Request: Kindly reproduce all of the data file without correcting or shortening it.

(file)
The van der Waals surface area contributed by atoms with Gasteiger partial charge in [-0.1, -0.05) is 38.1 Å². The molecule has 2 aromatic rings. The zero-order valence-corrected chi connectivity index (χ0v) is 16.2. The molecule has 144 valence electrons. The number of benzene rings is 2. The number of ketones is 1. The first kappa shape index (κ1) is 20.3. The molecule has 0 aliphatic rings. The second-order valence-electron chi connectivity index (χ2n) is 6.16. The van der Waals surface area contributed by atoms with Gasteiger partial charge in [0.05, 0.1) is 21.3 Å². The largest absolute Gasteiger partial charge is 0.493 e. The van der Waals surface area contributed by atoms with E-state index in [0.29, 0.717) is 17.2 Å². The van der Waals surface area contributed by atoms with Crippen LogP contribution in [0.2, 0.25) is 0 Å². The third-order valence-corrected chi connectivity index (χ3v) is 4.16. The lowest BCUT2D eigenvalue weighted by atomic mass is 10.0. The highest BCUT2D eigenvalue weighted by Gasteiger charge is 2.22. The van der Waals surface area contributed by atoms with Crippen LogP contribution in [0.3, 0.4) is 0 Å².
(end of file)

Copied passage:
The van der Waals surface area contributed by atoms with Gasteiger partial charge in [-0.1, -0.05) is 38.1 Å². The molecule has 2 aromatic rings. The zero-order valence-corrected chi connectivity index (χ0v) is 16.2. The molecule has 144 valence electrons. The number of benzene rings is 2. The number of ketones is 1. The first kappa shape index (κ1) is 20.3. The molecule has 0 aliphatic rings. The second-order valence-electron chi connectivity index (χ2n) is 6.16. The van der Waals surface area contributed by atoms with Gasteiger partial charge in [0.05, 0.1) is 21.3 Å². The largest absolute Gasteiger partial charge is 0.493 e. The van der Waals surface area contributed by atoms with E-state index in [0.29, 0.717) is 17.2 Å². The van der Waals surface area contributed by atoms with Crippen LogP contribution in [0.2, 0.25) is 0 Å². The third-order valence-corrected chi connectivity index (χ3v) is 4.16. The lowest BCUT2D eigenvalue weighted by atomic mass is 10.0. The highest BCUT2D eigenvalue weighted by Gasteiger charge is 2.22. The van der Waals surface area contributed by atoms with Crippen LogP contribution in [0.3, 0.4) is 0 Å².